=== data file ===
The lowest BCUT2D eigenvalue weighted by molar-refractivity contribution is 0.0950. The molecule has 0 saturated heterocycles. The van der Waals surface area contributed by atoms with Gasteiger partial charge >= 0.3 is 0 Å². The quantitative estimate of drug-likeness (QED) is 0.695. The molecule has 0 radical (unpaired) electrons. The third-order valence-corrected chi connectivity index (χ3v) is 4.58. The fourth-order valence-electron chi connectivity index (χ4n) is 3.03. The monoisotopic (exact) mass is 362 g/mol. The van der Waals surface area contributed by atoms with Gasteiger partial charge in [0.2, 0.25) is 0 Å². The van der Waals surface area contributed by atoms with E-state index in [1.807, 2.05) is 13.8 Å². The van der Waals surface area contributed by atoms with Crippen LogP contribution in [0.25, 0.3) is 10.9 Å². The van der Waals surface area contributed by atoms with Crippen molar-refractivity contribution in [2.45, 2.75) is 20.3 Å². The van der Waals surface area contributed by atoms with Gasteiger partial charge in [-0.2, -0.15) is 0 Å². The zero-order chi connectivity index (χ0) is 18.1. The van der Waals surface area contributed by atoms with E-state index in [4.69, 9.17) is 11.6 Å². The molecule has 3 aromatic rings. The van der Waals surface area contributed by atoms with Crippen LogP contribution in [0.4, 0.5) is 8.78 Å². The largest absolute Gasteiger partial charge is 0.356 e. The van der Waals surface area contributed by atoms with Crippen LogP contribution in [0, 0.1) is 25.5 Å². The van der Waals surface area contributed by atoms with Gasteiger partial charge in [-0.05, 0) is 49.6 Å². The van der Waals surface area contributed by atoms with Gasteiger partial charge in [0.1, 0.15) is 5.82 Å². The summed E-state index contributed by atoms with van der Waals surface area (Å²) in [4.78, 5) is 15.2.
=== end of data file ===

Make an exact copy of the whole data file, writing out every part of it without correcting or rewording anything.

The lowest BCUT2D eigenvalue weighted by molar-refractivity contribution is 0.0950. The molecule has 0 saturated heterocycles. The van der Waals surface area contributed by atoms with Gasteiger partial charge >= 0.3 is 0 Å². The quantitative estimate of drug-likeness (QED) is 0.695. The molecule has 0 radical (unpaired) electrons. The third-order valence-corrected chi connectivity index (χ3v) is 4.58. The fourth-order valence-electron chi connectivity index (χ4n) is 3.03. The monoisotopic (exact) mass is 362 g/mol. The van der Waals surface area contributed by atoms with Gasteiger partial charge in [0.2, 0.25) is 0 Å². The van der Waals surface area contributed by atoms with E-state index in [1.807, 2.05) is 13.8 Å². The van der Waals surface area contributed by atoms with Crippen LogP contribution in [0.25, 0.3) is 10.9 Å². The van der Waals surface area contributed by atoms with Crippen molar-refractivity contribution in [2.45, 2.75) is 20.3 Å². The van der Waals surface area contributed by atoms with Gasteiger partial charge in [-0.2, -0.15) is 0 Å². The zero-order chi connectivity index (χ0) is 18.1. The van der Waals surface area contributed by atoms with E-state index in [4.69, 9.17) is 11.6 Å². The molecule has 3 aromatic rings. The van der Waals surface area contributed by atoms with Crippen LogP contribution in [0.4, 0.5) is 8.78 Å². The largest absolute Gasteiger partial charge is 0.356 e. The van der Waals surface area contributed by atoms with Crippen LogP contribution in [0, 0.1) is 25.5 Å². The van der Waals surface area contributed by atoms with Gasteiger partial charge in [-0.05, 0) is 49.6 Å². The van der Waals surface area contributed by atoms with Gasteiger partial charge in [0.1, 0.15) is 5.82 Å². The summed E-state index contributed by atoms with van der Waals surface area (Å²) in [4.78, 5) is 15.2.